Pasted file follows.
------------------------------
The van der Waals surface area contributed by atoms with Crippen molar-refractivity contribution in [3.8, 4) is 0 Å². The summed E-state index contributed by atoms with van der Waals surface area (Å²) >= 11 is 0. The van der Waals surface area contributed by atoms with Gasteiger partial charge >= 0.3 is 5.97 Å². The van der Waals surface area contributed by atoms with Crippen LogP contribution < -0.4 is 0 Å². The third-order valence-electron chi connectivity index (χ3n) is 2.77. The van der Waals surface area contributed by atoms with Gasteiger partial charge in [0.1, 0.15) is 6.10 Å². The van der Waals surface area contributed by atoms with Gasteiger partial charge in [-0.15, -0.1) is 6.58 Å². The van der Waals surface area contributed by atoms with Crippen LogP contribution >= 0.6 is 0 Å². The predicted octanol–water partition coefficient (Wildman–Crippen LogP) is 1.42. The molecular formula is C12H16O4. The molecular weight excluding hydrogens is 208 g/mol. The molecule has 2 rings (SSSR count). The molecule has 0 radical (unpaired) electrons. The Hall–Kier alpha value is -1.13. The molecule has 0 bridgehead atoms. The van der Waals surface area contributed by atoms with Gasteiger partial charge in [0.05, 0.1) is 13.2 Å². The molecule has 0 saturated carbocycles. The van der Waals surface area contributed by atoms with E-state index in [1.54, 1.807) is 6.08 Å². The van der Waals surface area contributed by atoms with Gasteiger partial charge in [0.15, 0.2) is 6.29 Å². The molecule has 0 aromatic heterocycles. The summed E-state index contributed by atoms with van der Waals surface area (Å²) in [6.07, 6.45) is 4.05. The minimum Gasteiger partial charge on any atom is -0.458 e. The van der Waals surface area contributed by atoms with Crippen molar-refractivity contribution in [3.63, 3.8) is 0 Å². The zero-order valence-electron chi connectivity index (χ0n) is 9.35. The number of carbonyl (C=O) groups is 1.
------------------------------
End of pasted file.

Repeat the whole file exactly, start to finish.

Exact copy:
The van der Waals surface area contributed by atoms with Crippen molar-refractivity contribution in [3.8, 4) is 0 Å². The summed E-state index contributed by atoms with van der Waals surface area (Å²) >= 11 is 0. The van der Waals surface area contributed by atoms with Gasteiger partial charge >= 0.3 is 5.97 Å². The van der Waals surface area contributed by atoms with Crippen LogP contribution < -0.4 is 0 Å². The third-order valence-electron chi connectivity index (χ3n) is 2.77. The van der Waals surface area contributed by atoms with Gasteiger partial charge in [0.1, 0.15) is 6.10 Å². The van der Waals surface area contributed by atoms with Gasteiger partial charge in [-0.15, -0.1) is 6.58 Å². The van der Waals surface area contributed by atoms with Crippen LogP contribution >= 0.6 is 0 Å². The predicted octanol–water partition coefficient (Wildman–Crippen LogP) is 1.42. The molecular formula is C12H16O4. The molecular weight excluding hydrogens is 208 g/mol. The molecule has 2 rings (SSSR count). The molecule has 0 radical (unpaired) electrons. The Hall–Kier alpha value is -1.13. The molecule has 0 bridgehead atoms. The van der Waals surface area contributed by atoms with Gasteiger partial charge in [0.05, 0.1) is 13.2 Å². The molecule has 0 saturated carbocycles. The van der Waals surface area contributed by atoms with E-state index in [1.54, 1.807) is 6.08 Å². The van der Waals surface area contributed by atoms with Gasteiger partial charge in [0.15, 0.2) is 6.29 Å². The molecule has 0 aromatic heterocycles. The summed E-state index contributed by atoms with van der Waals surface area (Å²) in [6.07, 6.45) is 4.05. The minimum Gasteiger partial charge on any atom is -0.458 e. The van der Waals surface area contributed by atoms with Crippen molar-refractivity contribution in [3.63, 3.8) is 0 Å². The zero-order valence-electron chi connectivity index (χ0n) is 9.35. The number of carbonyl (C=O) groups is 1.